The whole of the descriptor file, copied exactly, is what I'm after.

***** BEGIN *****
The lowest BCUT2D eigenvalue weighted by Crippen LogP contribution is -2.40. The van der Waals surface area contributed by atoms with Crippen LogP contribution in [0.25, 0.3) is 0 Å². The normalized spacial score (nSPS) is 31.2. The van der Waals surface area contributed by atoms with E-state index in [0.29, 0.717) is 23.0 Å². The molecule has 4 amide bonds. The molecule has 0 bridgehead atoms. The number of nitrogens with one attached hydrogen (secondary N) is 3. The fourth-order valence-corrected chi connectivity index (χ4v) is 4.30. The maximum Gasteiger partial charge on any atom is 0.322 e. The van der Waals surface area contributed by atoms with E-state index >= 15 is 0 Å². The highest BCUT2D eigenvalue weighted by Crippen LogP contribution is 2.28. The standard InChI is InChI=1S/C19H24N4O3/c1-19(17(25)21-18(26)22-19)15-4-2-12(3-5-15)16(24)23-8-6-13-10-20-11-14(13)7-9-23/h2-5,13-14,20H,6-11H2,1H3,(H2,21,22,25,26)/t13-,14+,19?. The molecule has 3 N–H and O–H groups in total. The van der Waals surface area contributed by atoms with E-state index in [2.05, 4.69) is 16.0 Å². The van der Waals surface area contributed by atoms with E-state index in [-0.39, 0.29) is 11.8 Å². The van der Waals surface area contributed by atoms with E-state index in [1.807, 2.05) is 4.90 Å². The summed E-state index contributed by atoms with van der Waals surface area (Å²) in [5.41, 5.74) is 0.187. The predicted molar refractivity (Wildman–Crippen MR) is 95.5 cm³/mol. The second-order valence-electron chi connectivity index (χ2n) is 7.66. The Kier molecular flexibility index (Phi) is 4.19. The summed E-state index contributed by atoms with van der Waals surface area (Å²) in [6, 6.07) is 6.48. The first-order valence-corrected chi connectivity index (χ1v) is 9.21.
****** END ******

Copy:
The lowest BCUT2D eigenvalue weighted by Crippen LogP contribution is -2.40. The van der Waals surface area contributed by atoms with Crippen LogP contribution in [0.25, 0.3) is 0 Å². The normalized spacial score (nSPS) is 31.2. The van der Waals surface area contributed by atoms with E-state index in [0.29, 0.717) is 23.0 Å². The molecule has 4 amide bonds. The molecule has 0 bridgehead atoms. The number of nitrogens with one attached hydrogen (secondary N) is 3. The fourth-order valence-corrected chi connectivity index (χ4v) is 4.30. The maximum Gasteiger partial charge on any atom is 0.322 e. The van der Waals surface area contributed by atoms with E-state index >= 15 is 0 Å². The highest BCUT2D eigenvalue weighted by Crippen LogP contribution is 2.28. The standard InChI is InChI=1S/C19H24N4O3/c1-19(17(25)21-18(26)22-19)15-4-2-12(3-5-15)16(24)23-8-6-13-10-20-11-14(13)7-9-23/h2-5,13-14,20H,6-11H2,1H3,(H2,21,22,25,26)/t13-,14+,19?. The molecule has 3 N–H and O–H groups in total. The van der Waals surface area contributed by atoms with E-state index in [2.05, 4.69) is 16.0 Å². The van der Waals surface area contributed by atoms with E-state index in [-0.39, 0.29) is 11.8 Å². The van der Waals surface area contributed by atoms with E-state index in [1.807, 2.05) is 4.90 Å². The summed E-state index contributed by atoms with van der Waals surface area (Å²) in [5.41, 5.74) is 0.187. The predicted molar refractivity (Wildman–Crippen MR) is 95.5 cm³/mol. The second-order valence-electron chi connectivity index (χ2n) is 7.66. The Kier molecular flexibility index (Phi) is 4.19. The summed E-state index contributed by atoms with van der Waals surface area (Å²) in [6, 6.07) is 6.48. The first-order valence-corrected chi connectivity index (χ1v) is 9.21.